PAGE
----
When the 20 seconds teaser leaked online, I saw a lot of people complaining that Sarkodie should have done the rap in English. Does it really matter? Well, it matters sometimes and I am sure Sarkodie got the memo and served it hot.
People are going to enjoy music regardless of the language in which it is done.
They are always going to defend it with the “music is a universal language” cliche.
But it is also an incontrovertible fact that people RELATE to music BETTER if they understand the message. Songs don’t merely entertain.
They also inform, educate and inspire.
So for people interested in what is being talked about in a song and how well-knitted the lyrical content is, they need to understand the language to appreciate that.
For example, someone who does not understand Twi would wonder: “what did Sarkodie add to Bob Marley’s love ‘vibes’ we’ve heard already? What did he ‘say’?”
Language wouldn’t automatically guarantee you a hit but it is one of the factors that could determine how well your song would be accepted, appreciated and analysed.
Recently, videos of some American YouTubers reacting to Lyrical Joe’s rap popped up and observed with glee, how much they were enamoured of the Ghanaian rapper’s works.
They could not have done that reaction or breakdown if they didn’t understand the language Lyrical Joe used.
Sarkodie is a rapper who works more with words and rhythm. Any music analysis of this new international project would be limited to just his flow and the producers work, if he did everything in Twi. Assessing what largely makes him a rapper – his words, would probably be a problem for most music lovers in that case.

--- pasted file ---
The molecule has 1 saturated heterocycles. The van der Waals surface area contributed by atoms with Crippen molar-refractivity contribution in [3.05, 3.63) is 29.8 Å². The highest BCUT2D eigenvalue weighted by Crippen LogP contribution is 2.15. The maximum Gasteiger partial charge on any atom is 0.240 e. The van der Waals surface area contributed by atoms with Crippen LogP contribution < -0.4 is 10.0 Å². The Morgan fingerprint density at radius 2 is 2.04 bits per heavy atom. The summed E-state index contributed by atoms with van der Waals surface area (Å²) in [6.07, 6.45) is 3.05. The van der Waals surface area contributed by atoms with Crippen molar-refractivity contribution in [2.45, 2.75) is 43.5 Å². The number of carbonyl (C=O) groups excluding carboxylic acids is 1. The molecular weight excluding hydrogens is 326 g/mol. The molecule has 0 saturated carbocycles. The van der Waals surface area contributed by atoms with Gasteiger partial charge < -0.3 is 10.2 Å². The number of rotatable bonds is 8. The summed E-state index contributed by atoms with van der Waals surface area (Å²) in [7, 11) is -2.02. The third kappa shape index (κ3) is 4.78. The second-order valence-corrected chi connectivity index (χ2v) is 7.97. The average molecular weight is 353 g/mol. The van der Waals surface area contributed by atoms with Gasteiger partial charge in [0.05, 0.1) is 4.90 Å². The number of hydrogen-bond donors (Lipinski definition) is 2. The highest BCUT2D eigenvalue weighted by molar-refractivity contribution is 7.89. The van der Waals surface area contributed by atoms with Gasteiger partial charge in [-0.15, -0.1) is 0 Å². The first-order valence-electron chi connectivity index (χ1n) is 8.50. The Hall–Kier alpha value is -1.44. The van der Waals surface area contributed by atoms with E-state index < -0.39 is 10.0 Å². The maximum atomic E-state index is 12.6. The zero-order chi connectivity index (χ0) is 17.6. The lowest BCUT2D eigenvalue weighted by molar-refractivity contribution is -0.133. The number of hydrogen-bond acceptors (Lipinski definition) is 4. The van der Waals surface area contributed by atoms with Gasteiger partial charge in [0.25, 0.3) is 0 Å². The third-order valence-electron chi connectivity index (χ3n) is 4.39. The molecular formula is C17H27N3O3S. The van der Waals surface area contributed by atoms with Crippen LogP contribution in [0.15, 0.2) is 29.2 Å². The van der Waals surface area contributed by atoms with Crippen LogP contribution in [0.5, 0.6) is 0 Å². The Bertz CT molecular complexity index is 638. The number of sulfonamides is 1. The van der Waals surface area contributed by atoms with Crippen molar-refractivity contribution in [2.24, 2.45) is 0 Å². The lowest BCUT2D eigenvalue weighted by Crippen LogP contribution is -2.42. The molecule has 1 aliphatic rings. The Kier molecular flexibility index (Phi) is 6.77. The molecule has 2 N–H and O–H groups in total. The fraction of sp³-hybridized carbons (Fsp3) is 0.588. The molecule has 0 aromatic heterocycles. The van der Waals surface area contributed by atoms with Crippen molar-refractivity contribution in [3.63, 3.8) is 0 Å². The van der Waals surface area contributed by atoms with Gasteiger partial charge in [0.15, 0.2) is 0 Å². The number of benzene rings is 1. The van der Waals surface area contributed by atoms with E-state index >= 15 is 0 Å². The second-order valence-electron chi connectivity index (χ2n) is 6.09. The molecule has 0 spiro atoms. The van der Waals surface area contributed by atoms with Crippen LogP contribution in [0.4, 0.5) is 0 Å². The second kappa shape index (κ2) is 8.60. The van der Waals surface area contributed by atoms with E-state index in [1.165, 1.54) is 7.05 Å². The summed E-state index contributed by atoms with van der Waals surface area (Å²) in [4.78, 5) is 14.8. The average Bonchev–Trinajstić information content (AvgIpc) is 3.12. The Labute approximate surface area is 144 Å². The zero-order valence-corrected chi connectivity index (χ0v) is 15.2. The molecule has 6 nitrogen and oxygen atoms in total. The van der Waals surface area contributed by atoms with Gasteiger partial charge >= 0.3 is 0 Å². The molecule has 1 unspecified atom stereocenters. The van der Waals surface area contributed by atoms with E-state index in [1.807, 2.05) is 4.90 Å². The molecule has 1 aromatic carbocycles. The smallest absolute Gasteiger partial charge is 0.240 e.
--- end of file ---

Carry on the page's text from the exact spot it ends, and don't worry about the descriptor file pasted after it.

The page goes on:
To prove that he still wanted to project his Ghanaian heritage (Twi) and also appeal to an international audience, he rapped in his usual Twi but dunked in some English lines.
This is not the first time Sarkodie is deploying this hybrid strategy though.
He knows the market he is targeting and would do what would make him win the hearts of new fans while keeping his culture alive.
Bob Marley, a global music icon, did his songs (including ‘Stir it Up’) in English – the most widely spoken language in the world. If one wants to communicate to the world through music, there is no denying that using the language that is spoken by about 1.5 billion in the world (English) is the best bet.
There is a reason South Korean boy band, BTS would do some of their songs like ‘Butter’ and ‘Dynamite’ in English. There is a reason Burna Boy does same.
There is a reason even Angelique Kidjo has songs in English. There is nothing wrong with doing a song in your local dialect; but strategically, your target market for every song may inform which other languages you may want to add or use. That is exactly what Sarkodie did on ‘Stir it Up’; mixing Twi with English.
Congratulations to Sarkodie and his supreme d seeream team on this project.